Updated: 04/11/2014 9:56 PM
Created: 04/11/2014 4:05 PM KSTP.com
By: Stephen Tellier
Last July, 47 people were killed when a runaway oil train exploded in the middle of a small Canadian town. In December, a tanker train derailed near Casselton, North Dakota, resulting in a fiery explosion.
Railroad safety has been under the microscope ever since.
Now, a lawsuit has launched a fight over the safety of toxic chemicals transported on local railroads.
"The trains run quite often," said Curt Larsen, who lives with his wife and five-year-old daughter in St. Paul. Railroad racks sit just one block from his home. "There's a nice little rumble all the time," Larsen said.
He's never questioned the safety of the trains running near his home. But the question of railroad safety is now headed for a federal courtroom in Minnesota, in the form of a lawsuit filed on Thursday.
"This is the first one I've seen like this," said Paul Sando, an associate professor of geography with expertise in railroad and transportation logistics at Minnesota State University Moorhead
The lawsuit was brought by several chemical groups, including The Chlorine Institute and the American Chemistry Council, against Canadian Pacific. The railroad wants all rail cars hauling certain toxic chemicals on its lines to meet stricter safety standards starting Monday.
The chemical industry is calling the move "arbitrary, unilateral, and illegal," and said in a statement that such chemicals "are essential to the economy and national health, and rail movement of these materials is extremely safe."
"CP's decision blindsides the chemical industry and has ramifications for America's public health, agriculture, pharmaceutical, construction, defense, and manufacturing sectors," said Tom Schick, ACC's Senior Director of Regulatory and Technical Affairs.
Canadian Pacific issued a statement saying, "... CP opposes the motion by the American Chemistry Council based on our railroad's continual concern over safety in our communities. CP believes there is a shared responsibility to haul these commodities throughout North America in the safest possible manner and our railroad is asking shippers of these toxic chemicals to take steps to further protect our employees and the public."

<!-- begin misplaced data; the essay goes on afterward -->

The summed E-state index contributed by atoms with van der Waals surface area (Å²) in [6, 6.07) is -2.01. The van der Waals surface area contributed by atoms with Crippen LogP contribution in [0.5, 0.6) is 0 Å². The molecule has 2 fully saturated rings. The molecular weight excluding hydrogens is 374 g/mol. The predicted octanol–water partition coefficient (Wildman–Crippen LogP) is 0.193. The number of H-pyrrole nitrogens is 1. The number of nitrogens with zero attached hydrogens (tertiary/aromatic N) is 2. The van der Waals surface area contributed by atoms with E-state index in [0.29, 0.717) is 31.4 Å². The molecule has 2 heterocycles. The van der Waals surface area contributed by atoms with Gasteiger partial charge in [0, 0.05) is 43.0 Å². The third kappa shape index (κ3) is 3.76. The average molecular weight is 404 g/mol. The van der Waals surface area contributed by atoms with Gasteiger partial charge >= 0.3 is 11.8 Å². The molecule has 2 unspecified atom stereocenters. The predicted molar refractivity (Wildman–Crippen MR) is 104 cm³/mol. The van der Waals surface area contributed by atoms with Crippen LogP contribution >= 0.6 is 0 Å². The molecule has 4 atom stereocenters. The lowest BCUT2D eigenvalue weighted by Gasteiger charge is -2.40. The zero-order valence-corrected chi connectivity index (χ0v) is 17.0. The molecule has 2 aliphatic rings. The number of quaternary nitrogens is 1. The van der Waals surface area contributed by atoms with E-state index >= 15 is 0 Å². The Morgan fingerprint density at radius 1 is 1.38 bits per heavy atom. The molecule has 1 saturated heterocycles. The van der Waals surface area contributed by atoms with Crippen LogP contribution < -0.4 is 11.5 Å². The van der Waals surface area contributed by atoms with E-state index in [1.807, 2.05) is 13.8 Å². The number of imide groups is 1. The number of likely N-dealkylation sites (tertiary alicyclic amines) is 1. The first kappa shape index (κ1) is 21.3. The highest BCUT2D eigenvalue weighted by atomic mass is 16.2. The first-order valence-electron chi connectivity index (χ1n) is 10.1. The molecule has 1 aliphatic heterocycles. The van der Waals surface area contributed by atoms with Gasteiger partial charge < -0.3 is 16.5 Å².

Sando said the railroad is also trying to protect itself from lawsuits, in the event of an accident.
"They have been bitten in terms of liability on this sort of thing before," Sando said.
But the dispute highlights a bigger battle playing out over railroad safety -- and who should pay for it.
For example, the Association of American Railroads says there are 92,000 rail cars carrying flammable liquids like crude oil in America today. Only 15 percent meet the newest safety guidelines.
"If they said, 'OK, you've got to go to the new standard today,' three-quarters of the fleet would be obsolete," Sando said.
Sando said getting all those old rail cars replaced will take several years -- and one other thing.
"Money. It's going to take a lot of money to get 78,000 tank cars replaced up to standard," Sando said.
"It's kind of alarming," Larsen said.
Larsen said he hopes the upgrades are made sooner rather than later.
"I don't want an accident here with my five-year-old," Larsen said.
Sando said railroads do have very good safety records overall. In fact, numbers from the Federal Railroad Administration show that there was only one railroad accident in Minnesota that resulted in the release of a hazardous material over the past four years.
The chemical groups suing Canadian Pacific say all of their rail cars currently in use meet existing Department of Transportation safety requirements.